But there is a long way to go

MAGDA VERGARI, co-owner of the Bar La Lastra in the hills above Florence, usually sells 80 to 100 pastries a day. “Now, I’m ordering 20,” she says with a resigned air. Despite an easing of Italy’s strict covid-19 lockdown on May 4th, her sales of coffee are also running at a quarter of the normal level. But then customers are not allowed to enjoy their breakfast cappuccino and brioche at the counter. The new rules preserve social distancing, and only allow bars and restaurants to offer takeaways. So Ms Vergari’s regulars must consume their purchases in the street outside.

Awkward compromises are at the heart of Italy’s emergence from an eight-week lockdown. More industries have been allowed to resume production. But most shops will stay closed until May 18th. Hairdressers will have to wait until June 1st. But parks have reopened. People can now travel between municipalities, but not without good reason between regions. And Italians can only visit their congiunti—a term almost unknown beyond officialdom that has prompted confusion and hilarity. The government initially defined it as relatives and in-laws, but then a court ruling was unearthed that included those bound by a “stable and enduring emotional link”. Whatever that means.

At least two reasons help explain the hesitancy of what many Italians call Phase 1.5. The prime minister, Giuseppe Conte, faces contrasting fears: of infection on the one hand, and of impoverishment and bankruptcy on the other. Until Britain narrowly overtook it on May 5th, Italy had recorded more deaths than any other country in Europe: 29,315 by that day. But while its economy suffered less than those of either France or Spain in the first quarter, the IMF forecasts a devastating contraction of 9.1% by year’s end. With debts of almost 135% of GDP before the pandemic struck, and still unsure how much help it will get from Italy’s EU partners, the government has been comparatively reluctant to throw money at the problems covid-19 is causing for individuals and companies.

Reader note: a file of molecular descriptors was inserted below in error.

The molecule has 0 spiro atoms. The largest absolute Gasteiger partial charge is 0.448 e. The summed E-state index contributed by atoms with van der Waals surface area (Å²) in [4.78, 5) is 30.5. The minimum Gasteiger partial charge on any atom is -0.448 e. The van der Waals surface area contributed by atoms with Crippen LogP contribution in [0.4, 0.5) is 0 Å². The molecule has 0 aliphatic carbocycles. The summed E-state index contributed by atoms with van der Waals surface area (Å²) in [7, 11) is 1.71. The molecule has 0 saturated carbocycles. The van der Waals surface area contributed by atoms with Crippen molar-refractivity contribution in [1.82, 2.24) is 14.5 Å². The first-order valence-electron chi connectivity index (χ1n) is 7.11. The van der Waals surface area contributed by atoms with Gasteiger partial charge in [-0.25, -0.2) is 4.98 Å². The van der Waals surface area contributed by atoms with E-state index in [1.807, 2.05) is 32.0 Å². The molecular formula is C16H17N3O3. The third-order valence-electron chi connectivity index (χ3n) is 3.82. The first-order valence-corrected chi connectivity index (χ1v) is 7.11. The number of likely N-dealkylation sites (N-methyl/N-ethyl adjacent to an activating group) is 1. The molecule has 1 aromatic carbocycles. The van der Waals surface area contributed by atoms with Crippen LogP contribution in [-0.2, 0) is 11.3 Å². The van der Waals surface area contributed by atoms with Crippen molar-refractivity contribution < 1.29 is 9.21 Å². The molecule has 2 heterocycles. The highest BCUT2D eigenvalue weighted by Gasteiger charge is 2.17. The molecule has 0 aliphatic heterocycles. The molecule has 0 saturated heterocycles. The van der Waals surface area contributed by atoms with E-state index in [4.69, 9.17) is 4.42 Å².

Mr Conte’s other problem is the unevenness with which the virus has struck. As the restrictions were eased, three regions in the centre and south were actually free of contagion. In Lombardy, the region around Milan, more than 3,500 people had tested positive in the previous five days.

Yet it is from the north, Italy’s economic powerhouse and the stronghold of Matteo Salvini’s hard-right Northern League, that the most strident calls have come for the lifting of restrictions. Mr Salvini’s unrelenting criticism of the government does not seem to be doing him much good, however. His party’s poll ratings have fallen. And that is not his only problem. One League governor, Attilio Fontana in Lombardy, is under fire for mishandling the crisis; another, Luca Zaia in Veneto, has been so successful that he is now being talked of as a possible replacement for Mr Salvini as party boss.

As for the prime minister, his biggest challenge may come from within the governing coalition. Matteo Renzi, whose small Italia Viva party could rob Mr Conte of his majority, has threatened to withdraw his support if more is not swiftly done to revive the ailing economy.

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